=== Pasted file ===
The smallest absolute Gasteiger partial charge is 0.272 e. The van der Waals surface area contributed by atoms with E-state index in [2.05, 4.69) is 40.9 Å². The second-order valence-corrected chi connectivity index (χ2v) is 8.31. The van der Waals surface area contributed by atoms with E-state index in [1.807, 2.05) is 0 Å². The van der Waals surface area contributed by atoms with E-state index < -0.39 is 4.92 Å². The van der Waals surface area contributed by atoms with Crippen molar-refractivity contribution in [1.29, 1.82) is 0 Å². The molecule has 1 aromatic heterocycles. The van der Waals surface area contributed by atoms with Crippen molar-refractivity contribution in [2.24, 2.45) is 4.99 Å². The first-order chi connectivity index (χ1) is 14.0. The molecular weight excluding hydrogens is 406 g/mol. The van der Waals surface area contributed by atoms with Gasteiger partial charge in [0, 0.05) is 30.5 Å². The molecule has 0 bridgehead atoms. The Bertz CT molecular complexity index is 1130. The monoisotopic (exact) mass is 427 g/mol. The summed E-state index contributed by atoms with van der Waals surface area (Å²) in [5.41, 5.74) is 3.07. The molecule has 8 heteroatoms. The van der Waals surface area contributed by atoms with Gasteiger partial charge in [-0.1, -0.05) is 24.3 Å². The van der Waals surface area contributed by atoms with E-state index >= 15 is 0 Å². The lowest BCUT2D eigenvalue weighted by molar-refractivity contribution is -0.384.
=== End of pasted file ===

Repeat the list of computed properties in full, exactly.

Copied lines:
The smallest absolute Gasteiger partial charge is 0.272 e. The van der Waals surface area contributed by atoms with E-state index in [2.05, 4.69) is 40.9 Å². The second-order valence-corrected chi connectivity index (χ2v) is 8.31. The van der Waals surface area contributed by atoms with E-state index in [1.807, 2.05) is 0 Å². The van der Waals surface area contributed by atoms with E-state index < -0.39 is 4.92 Å². The van der Waals surface area contributed by atoms with Crippen molar-refractivity contribution in [1.29, 1.82) is 0 Å². The molecule has 1 aromatic heterocycles. The van der Waals surface area contributed by atoms with Crippen molar-refractivity contribution in [2.24, 2.45) is 4.99 Å². The first-order chi connectivity index (χ1) is 14.0. The molecular weight excluding hydrogens is 406 g/mol. The van der Waals surface area contributed by atoms with Gasteiger partial charge in [0, 0.05) is 30.5 Å². The molecule has 0 bridgehead atoms. The Bertz CT molecular complexity index is 1130. The monoisotopic (exact) mass is 427 g/mol. The summed E-state index contributed by atoms with van der Waals surface area (Å²) in [5.41, 5.74) is 3.07. The molecule has 8 heteroatoms. The van der Waals surface area contributed by atoms with Gasteiger partial charge in [-0.1, -0.05) is 24.3 Å². The van der Waals surface area contributed by atoms with E-state index >= 15 is 0 Å². The lowest BCUT2D eigenvalue weighted by molar-refractivity contribution is -0.384.